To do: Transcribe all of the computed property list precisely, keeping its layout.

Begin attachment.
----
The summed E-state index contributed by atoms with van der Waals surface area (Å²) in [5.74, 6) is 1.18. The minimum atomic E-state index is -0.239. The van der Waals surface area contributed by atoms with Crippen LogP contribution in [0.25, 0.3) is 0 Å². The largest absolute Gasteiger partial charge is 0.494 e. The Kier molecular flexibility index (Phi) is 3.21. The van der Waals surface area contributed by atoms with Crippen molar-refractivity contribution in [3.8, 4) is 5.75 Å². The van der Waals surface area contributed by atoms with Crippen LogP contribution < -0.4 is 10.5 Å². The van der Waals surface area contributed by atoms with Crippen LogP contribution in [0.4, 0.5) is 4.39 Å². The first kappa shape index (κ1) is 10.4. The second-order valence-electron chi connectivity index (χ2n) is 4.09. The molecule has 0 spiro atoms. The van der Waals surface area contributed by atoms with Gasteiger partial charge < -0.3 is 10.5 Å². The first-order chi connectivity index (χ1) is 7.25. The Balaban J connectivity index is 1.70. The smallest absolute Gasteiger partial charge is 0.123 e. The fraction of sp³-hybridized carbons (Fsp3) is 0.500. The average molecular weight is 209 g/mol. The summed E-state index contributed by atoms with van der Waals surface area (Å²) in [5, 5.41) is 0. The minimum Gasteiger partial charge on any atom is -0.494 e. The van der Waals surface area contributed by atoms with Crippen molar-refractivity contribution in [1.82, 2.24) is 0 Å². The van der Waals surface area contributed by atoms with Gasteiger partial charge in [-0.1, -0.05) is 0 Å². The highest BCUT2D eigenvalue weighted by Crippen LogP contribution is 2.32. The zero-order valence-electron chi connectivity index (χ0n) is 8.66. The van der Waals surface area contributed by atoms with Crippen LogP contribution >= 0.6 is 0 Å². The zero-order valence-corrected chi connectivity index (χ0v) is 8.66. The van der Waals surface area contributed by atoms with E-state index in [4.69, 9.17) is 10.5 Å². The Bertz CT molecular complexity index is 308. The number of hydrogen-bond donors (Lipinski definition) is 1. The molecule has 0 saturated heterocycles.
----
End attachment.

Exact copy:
The summed E-state index contributed by atoms with van der Waals surface area (Å²) in [5.74, 6) is 1.18. The minimum atomic E-state index is -0.239. The van der Waals surface area contributed by atoms with Crippen LogP contribution in [0.25, 0.3) is 0 Å². The largest absolute Gasteiger partial charge is 0.494 e. The Kier molecular flexibility index (Phi) is 3.21. The van der Waals surface area contributed by atoms with Crippen molar-refractivity contribution in [3.8, 4) is 5.75 Å². The van der Waals surface area contributed by atoms with Crippen LogP contribution < -0.4 is 10.5 Å². The van der Waals surface area contributed by atoms with Crippen LogP contribution in [0.4, 0.5) is 4.39 Å². The first kappa shape index (κ1) is 10.4. The second-order valence-electron chi connectivity index (χ2n) is 4.09. The molecule has 0 spiro atoms. The van der Waals surface area contributed by atoms with Gasteiger partial charge < -0.3 is 10.5 Å². The first-order chi connectivity index (χ1) is 7.25. The Balaban J connectivity index is 1.70. The smallest absolute Gasteiger partial charge is 0.123 e. The fraction of sp³-hybridized carbons (Fsp3) is 0.500. The average molecular weight is 209 g/mol. The summed E-state index contributed by atoms with van der Waals surface area (Å²) in [5, 5.41) is 0. The minimum Gasteiger partial charge on any atom is -0.494 e. The van der Waals surface area contributed by atoms with Crippen molar-refractivity contribution in [1.82, 2.24) is 0 Å². The van der Waals surface area contributed by atoms with Gasteiger partial charge in [-0.1, -0.05) is 0 Å². The highest BCUT2D eigenvalue weighted by Crippen LogP contribution is 2.32. The zero-order valence-electron chi connectivity index (χ0n) is 8.66. The van der Waals surface area contributed by atoms with Crippen LogP contribution >= 0.6 is 0 Å². The zero-order valence-corrected chi connectivity index (χ0v) is 8.66. The van der Waals surface area contributed by atoms with E-state index in [4.69, 9.17) is 10.5 Å². The Bertz CT molecular complexity index is 308. The number of hydrogen-bond donors (Lipinski definition) is 1. The molecule has 0 saturated heterocycles.